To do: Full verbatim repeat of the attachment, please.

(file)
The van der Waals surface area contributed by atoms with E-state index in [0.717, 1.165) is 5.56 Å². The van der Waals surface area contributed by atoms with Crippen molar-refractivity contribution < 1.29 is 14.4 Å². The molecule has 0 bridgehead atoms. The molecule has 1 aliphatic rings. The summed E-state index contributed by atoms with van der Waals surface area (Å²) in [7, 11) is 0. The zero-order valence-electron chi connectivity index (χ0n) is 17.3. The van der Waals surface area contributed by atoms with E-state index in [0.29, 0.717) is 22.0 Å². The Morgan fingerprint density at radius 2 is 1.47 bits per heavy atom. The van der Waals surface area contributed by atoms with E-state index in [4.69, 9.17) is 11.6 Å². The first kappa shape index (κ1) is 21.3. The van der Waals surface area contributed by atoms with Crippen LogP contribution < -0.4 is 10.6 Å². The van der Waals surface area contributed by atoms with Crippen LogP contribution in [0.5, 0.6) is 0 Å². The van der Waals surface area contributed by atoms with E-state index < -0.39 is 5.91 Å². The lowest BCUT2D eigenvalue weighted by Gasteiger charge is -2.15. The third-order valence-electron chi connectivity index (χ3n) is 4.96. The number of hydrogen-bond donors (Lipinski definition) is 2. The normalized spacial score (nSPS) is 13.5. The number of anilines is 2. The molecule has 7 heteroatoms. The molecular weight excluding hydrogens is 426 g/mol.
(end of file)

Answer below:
The van der Waals surface area contributed by atoms with E-state index in [0.717, 1.165) is 5.56 Å². The van der Waals surface area contributed by atoms with Crippen molar-refractivity contribution < 1.29 is 14.4 Å². The molecule has 0 bridgehead atoms. The molecule has 1 aliphatic rings. The summed E-state index contributed by atoms with van der Waals surface area (Å²) in [7, 11) is 0. The zero-order valence-electron chi connectivity index (χ0n) is 17.3. The van der Waals surface area contributed by atoms with E-state index in [0.29, 0.717) is 22.0 Å². The Morgan fingerprint density at radius 2 is 1.47 bits per heavy atom. The van der Waals surface area contributed by atoms with E-state index in [4.69, 9.17) is 11.6 Å². The first kappa shape index (κ1) is 21.3. The van der Waals surface area contributed by atoms with Crippen LogP contribution < -0.4 is 10.6 Å². The van der Waals surface area contributed by atoms with Crippen LogP contribution in [0.5, 0.6) is 0 Å². The van der Waals surface area contributed by atoms with E-state index < -0.39 is 5.91 Å². The lowest BCUT2D eigenvalue weighted by Gasteiger charge is -2.15. The third-order valence-electron chi connectivity index (χ3n) is 4.96. The number of hydrogen-bond donors (Lipinski definition) is 2. The normalized spacial score (nSPS) is 13.5. The number of anilines is 2. The molecule has 7 heteroatoms. The molecular weight excluding hydrogens is 426 g/mol.